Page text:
From UPSC perspective, the following things are important :
Prelims level : Not much.
Mains level : Paper 3- Need to define the natural forests and effects of climate change on forests.
Global warming, drought and El Niño may lead to increased forest fires.
The success story of India
- Reduced deforestation: India has succeeded in reducing deforestation to some extent through an effective Forest Conservation Act and large-scale afforestation programme.
- Comparison with other countries: India performed better when compared with other forest-rich tropical countries such as Brazil, Indonesia and the Democratic Republic of Congo.
- Without the Forest Conservation Act and its reasonably effective implementation, India would have lost significant extent of forest area.
- Increased afforestation: India has also been implementing significant scale afforestation, though the rates of afforestation have declined recently.
- Agro-forestry, involving raising fruit tree plantations contribute to some extent.
- Commercial plantations of eucalyptus, casuarina, teak, poplar, etc., have been raised by farmers for commercial purposes.
- The above steps have resulted in potentially reducing the pressure on natural forests.
Need to measure ‘natural forest’
- Increase in an area under forest: According to the latest biennial State of Forest Report (SFR) of the Forest Survey of India (FSI), an area under forests has been increasing.
- Natural forests not specifically measured: It is not clear what percentage of increase in forest area is due to changes in natural forests which are generally rich in biodiversity.
- The report doesn’t specify what percentage of change in area is due to commercial plantation and what percentage is contributed by horticulture or urban parks.
- Need to define ‘natural forest’: What will be of most concern to forest and biodiversity conservation is to understand the status of natural forest and biodiversity.
- India can use the same definition of forests but must estimate and report the area under natural forests and other forest plantation categories.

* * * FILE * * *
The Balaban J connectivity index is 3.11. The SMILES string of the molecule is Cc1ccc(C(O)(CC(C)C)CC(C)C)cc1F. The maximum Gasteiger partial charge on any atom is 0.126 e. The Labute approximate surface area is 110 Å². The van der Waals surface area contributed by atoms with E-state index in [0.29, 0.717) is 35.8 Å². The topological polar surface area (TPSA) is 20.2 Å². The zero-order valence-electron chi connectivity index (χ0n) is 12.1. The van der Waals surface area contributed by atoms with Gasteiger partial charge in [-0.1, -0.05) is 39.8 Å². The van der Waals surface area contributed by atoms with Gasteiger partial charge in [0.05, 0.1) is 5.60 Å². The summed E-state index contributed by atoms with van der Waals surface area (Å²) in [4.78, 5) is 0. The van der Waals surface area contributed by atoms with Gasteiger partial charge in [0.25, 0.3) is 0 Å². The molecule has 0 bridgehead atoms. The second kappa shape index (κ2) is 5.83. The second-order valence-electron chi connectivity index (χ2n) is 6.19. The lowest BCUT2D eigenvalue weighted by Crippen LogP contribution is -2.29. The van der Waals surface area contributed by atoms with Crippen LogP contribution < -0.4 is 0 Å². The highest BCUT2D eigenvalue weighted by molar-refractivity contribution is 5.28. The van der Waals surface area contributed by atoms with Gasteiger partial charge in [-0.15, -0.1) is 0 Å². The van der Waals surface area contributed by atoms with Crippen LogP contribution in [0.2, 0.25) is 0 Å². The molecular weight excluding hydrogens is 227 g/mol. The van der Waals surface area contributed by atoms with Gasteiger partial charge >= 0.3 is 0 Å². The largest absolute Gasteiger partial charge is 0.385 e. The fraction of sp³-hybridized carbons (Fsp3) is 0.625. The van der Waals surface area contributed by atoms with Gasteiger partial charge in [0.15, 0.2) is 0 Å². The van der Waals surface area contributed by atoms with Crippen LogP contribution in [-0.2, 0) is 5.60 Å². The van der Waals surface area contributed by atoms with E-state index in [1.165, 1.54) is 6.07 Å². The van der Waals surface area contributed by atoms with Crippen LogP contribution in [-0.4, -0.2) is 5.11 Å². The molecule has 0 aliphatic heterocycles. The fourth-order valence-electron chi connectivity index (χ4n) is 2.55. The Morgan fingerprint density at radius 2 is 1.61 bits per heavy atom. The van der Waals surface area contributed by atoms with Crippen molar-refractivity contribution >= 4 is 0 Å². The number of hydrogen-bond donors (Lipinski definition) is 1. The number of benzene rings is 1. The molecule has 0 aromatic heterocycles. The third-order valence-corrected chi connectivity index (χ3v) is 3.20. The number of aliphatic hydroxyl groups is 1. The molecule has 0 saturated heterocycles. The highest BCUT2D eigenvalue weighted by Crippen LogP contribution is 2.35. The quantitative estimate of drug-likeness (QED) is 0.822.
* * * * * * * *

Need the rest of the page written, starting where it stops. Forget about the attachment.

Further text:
- India needs to define ‘natural forests’ first, further, this would involve additional staff time and resources.
- The resilience of natural forests to forest fires: Tropical forests rich in biodiversity are likely to be more resilient than monoculture dominated plantations or exotics.
- Vulnerability to forest fires varies from forests to forests: Studies by the Indian Institute of Science (IISc) have shown that degraded forests, fragmented forests and biodiversity-poor forests are more vulnerable to climate change.
Climate change and its impacts
- IPCC reports on large scale loss: The United Nations Intergovernmental Panel on Climate Change (IPCC) reports have repeatedly concluded that climate change will lead to large-scale loss of biodiversity, before the end of the current century or even earlier.
- Modelling studies by IISc.: Preliminary modelling studies by Indian Institute of Science (IISc) have shown that about 20% of forests will be impacted by climate change.
- No change to adapt: The modelling studies means that existing forest biodiversity and its structure and composition will not be able to adapt to the new climate and there could be mortality or forest dieback.
- The threat of forest fires: Further, warming, drought and El Niño will lead to increased forest fires, and may even be favourable to forest pests.
- Unfortunately, the models currently in use for assessing the impact of climate change are not suitable for the complex and highly diverse forest types that exist in India.
- Given that global warming will continue, India will have to brace itself to adapt to the impending impacts. In India, there is very limited research on climate change and its impacts on forests, putting our famed biodiversity-rich country status under threat.
- India needs to realistically assess, monitor and model climate change and its impacts and be prepared to adapt to impending climate change.